(CNN) -- World governing body FIFA has had just two presidents in 40 years and current incumbent Sepp Blatter has given his strongest indication yet that he wants to extend that record further.
The Swiss has been in charge since 1998, when Brazilian Joao Havelange ended his 24-year reign.
Prior to being elected unopposed for a fourth term in 2011, Blatter -- who turns 78 next month -- said he would stand down in 2015.
Yet an interview with Swiss radio on Friday shows that he has had a change of heart ahead of next year's elections.
"If I have the health -- and currently I am in good health -- I don't see why I should stop the work," Blatter told the public station RTS.
"FIFA needs consolidation. Many people say it needs to be continued."
"I will not shout 'I'm a candidate' but if the member associations ask me, I will not say no."
As with any potential candidate, Blatter -- who started working for FIFA as a Technical Director in 1975 -- needs the support of five national associations to be eligible to stand for election.
He has previously spoken of a desire to fulfill his mission, as he looks to secure his legacy.
Widely criticized for controversial comments about racism and FIFA's handling of the bidding process to stage both the 2018 and 2022 World Cups, Blatter will point to having taken the tournament to Africa in 2010 and to the Middle East in eight years' time as among his greatest successes.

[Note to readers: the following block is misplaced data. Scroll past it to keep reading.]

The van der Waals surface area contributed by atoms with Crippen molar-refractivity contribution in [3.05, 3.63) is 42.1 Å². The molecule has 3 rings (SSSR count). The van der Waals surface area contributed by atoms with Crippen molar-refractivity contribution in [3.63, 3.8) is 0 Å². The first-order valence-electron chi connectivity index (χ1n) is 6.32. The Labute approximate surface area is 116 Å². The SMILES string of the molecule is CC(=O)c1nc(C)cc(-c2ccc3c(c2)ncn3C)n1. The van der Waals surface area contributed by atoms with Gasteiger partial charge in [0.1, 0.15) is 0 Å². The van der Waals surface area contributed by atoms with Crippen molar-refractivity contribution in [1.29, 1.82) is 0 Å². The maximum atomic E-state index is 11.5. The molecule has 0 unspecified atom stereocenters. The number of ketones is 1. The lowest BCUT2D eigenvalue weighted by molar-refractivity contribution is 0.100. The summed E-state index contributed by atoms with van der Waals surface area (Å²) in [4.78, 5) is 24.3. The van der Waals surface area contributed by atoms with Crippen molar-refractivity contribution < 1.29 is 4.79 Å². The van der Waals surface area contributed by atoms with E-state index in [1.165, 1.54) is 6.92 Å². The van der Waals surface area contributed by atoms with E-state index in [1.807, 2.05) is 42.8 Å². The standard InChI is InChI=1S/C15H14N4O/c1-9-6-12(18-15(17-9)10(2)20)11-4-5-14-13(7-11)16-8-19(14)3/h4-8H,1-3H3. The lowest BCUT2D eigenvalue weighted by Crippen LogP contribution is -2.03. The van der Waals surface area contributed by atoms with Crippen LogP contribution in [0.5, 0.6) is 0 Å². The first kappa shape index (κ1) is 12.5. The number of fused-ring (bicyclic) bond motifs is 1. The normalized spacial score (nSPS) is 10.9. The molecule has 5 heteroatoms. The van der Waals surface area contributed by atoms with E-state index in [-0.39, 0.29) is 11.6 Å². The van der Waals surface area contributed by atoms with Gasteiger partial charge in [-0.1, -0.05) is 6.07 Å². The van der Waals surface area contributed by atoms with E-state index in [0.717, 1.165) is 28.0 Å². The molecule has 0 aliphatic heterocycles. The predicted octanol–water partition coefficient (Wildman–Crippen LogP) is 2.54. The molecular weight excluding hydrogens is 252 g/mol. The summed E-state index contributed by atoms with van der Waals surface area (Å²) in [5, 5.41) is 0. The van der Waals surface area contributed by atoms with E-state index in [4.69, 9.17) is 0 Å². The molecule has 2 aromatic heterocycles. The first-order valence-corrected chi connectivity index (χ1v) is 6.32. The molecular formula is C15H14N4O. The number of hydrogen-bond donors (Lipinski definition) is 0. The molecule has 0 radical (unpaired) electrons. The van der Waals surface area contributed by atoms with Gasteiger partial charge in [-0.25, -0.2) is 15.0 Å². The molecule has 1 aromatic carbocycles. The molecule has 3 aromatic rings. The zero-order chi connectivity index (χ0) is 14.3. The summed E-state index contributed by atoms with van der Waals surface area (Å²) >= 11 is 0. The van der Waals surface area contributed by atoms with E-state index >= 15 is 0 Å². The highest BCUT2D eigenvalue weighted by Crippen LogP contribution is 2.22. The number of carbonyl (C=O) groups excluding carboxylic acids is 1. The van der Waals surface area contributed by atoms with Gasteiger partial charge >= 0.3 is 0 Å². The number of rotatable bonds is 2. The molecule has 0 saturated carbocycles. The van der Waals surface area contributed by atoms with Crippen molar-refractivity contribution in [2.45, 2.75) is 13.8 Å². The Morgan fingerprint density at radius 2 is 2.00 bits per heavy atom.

So far, only Blatter's former aide Jerome Champagne has thrown his hat into the ring for the elections in June 2015.
The Frenchman, who served as FIFA's deputy Secretary General between 2002 and 2005, announced his candidature in London last month.
At the time, he said he was not sure he could beat Blatter should his former boss decide to run but Champagne refused to comment when contacted by CNN on Friday.
UEFA president Michel Platini, a former France international, has also been widely tipped to run for office but a man who Blatter described in 2012 as "ready" to succeed him has yet to reveal his hand.
FIFA followers speculated last October about whether Blatter was set to stand again after he said that both Africa and Asia deserved more representation at the 32-team World Cup.
"It cannot be that the European and South American confederations lay claim to the majority of the berths at the World Cup (18 or 19 teams), because taken together they account for significantly fewer member associations (63) than Africa and Asia (100)," he wrote.
With each of FIFA's 209 member associations holding one vote, such comments were construed by some as a bid to curry favor with two sizable voting blocs.
They came in the same month as Jeffrey Webb, the head of the Confederation of North, Central American and Caribbean Association Football (CONCACAF), ruled himself out of contention for football's most important job.
Blatter, who will be 78 in March, was elected unopposed for a fourth term in 2011 after his rival Mohamed Bin Hammam withdrew his candidacy after being accused of attempting to buy votes -- a charge he was later cleared of.
He is only the eighth president in the history of FIFA, an organization that was founded in 1904.